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Lackawanna Heritage Trail plans for expansion to Luzerne County

A new walking spot is in the works. Members of the Lackawanna Heritage Valley discussed plans for a new stretch of trail through the Tomato Capital of the World.

PITTSTON, Pa. — The Lackawanna Heritage Valley showed off plans to develop a six-mile stretch of its Lackawanna River Heritage Trail spanning from Taylor through Pittston.

"I think it will be very important. As I said, we go up valley and up through Archbald and all the places up there, and it's a draw," said Edward Ameika, Duryea.

Right now, the southernmost part of the trail goes from Elm Street in Scranton to the confluence of Keyser Creek and the Lackawanna River in Taylor borough.  

The proposed trail corridor will link communities in Lackawanna and Luzerne Counties to complete this section.

"We wanted to take a look at all the opportunities that we have. The easiest hanging fruit we have right now we feel is the furthest point down, in the city of Pittston because of all the work they are currently doing with streetscaping projects and working with the local railroad," said  Owen Worozbyt, Lackawanna Heritage Valley.

Michael Lombardo is the mayor of the city of Pittston.

He says between the positive findings in the feasibility study, and community feedback, the reality of this project is there.

"I think for the first time in a long time, there's a real opportunity to connect and connect to the Heritage Trail. I see it as a tremendous opportunity. Certainly, one of the most valuable resources we have are our natural resources, so to be able to connect them with a trail network is critical," said Mayor  Lombardo.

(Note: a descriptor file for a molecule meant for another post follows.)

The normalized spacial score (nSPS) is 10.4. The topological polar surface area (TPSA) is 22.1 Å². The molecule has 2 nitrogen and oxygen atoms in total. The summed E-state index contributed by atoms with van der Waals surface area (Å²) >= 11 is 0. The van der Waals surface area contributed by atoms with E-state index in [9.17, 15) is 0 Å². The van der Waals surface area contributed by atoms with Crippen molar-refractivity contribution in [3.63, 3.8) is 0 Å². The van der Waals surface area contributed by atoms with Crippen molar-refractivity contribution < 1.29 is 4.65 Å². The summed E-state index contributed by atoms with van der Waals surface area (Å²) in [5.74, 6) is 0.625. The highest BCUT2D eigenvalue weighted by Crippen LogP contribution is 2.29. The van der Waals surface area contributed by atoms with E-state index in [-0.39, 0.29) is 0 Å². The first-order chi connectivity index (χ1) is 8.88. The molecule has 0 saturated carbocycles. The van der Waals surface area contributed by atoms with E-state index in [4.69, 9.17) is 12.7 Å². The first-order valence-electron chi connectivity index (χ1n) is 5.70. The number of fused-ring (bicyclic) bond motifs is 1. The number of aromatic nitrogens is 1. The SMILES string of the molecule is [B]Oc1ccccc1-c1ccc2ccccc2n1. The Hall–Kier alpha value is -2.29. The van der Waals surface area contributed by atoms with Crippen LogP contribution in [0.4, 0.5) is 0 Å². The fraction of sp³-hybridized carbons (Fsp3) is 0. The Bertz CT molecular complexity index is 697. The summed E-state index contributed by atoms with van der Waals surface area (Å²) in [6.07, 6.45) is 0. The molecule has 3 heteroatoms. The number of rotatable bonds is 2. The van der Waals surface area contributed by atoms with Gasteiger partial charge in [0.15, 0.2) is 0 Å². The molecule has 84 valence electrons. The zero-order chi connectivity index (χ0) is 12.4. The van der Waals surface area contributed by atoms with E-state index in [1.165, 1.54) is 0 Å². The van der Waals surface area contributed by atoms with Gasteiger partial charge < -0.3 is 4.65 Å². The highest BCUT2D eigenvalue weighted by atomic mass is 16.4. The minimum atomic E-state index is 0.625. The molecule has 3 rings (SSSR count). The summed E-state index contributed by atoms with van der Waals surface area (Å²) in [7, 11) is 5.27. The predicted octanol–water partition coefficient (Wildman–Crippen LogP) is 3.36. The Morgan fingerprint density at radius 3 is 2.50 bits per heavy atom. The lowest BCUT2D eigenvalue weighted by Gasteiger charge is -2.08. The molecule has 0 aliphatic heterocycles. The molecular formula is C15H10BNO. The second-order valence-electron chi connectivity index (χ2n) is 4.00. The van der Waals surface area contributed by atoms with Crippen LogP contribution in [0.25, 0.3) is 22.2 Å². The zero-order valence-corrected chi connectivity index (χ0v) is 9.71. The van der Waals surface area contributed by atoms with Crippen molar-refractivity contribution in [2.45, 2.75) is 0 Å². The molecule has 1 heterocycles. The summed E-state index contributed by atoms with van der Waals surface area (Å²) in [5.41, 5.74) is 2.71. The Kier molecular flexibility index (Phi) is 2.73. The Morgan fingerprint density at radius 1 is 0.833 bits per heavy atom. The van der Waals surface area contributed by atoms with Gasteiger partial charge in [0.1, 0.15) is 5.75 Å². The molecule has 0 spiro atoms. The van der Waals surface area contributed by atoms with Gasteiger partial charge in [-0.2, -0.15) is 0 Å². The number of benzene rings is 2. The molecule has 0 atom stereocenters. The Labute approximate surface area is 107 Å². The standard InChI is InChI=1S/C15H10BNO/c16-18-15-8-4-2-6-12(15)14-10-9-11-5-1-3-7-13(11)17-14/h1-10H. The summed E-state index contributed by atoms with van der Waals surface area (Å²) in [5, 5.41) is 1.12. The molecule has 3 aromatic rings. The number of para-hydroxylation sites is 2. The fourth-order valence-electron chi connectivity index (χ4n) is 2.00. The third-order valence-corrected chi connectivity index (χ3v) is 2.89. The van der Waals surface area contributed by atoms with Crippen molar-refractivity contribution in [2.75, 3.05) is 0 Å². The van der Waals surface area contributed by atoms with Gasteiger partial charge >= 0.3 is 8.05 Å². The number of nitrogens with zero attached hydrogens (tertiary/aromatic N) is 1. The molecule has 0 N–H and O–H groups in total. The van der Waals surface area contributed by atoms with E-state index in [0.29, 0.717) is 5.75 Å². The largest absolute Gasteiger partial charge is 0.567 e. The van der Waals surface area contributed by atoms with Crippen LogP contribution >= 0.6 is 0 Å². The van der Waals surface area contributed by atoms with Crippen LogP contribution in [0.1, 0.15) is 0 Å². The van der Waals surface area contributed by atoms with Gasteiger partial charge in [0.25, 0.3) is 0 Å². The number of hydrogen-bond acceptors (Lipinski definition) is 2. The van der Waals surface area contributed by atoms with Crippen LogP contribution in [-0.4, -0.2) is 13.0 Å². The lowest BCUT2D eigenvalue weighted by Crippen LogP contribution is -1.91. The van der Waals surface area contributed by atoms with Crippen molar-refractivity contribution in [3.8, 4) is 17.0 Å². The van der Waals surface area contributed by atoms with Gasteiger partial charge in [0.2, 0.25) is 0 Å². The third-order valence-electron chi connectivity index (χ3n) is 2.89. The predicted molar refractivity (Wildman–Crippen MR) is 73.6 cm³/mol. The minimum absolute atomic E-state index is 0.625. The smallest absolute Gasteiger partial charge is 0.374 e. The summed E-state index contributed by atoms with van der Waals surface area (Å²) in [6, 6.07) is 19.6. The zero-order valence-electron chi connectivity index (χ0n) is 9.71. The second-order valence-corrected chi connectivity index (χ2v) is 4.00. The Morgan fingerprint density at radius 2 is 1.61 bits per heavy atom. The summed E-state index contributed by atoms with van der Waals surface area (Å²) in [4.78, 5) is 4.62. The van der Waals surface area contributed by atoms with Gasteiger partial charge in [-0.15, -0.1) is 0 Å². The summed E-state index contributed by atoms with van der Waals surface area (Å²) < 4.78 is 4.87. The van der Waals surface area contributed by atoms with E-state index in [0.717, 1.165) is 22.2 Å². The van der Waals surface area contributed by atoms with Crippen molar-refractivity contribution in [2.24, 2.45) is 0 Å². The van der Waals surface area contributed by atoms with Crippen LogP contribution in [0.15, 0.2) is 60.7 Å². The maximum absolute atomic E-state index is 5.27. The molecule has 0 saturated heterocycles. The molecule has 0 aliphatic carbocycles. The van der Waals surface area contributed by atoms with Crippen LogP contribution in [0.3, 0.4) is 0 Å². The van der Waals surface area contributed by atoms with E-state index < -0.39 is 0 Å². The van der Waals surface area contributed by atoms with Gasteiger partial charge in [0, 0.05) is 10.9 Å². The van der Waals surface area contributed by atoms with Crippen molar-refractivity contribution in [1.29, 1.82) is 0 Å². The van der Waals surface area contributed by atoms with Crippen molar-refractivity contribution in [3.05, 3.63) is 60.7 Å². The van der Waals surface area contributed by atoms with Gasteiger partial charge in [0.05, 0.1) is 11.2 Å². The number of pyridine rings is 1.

The project will need to be done in several phases, and funding opportunities are still being worked out.

"Small steps are the only way this can occur. It involves so much if you see what the cost could be for a quarter-mile or half-mile of development, of a trail which includes an awful lot," said Ameika.

Project managers say they are really happy with all of the feedback they've been given so far. 

Even though it will be a few years before we see shovels in the ground, they believe it's headed in the right direction. 

For more information about this project, click here.

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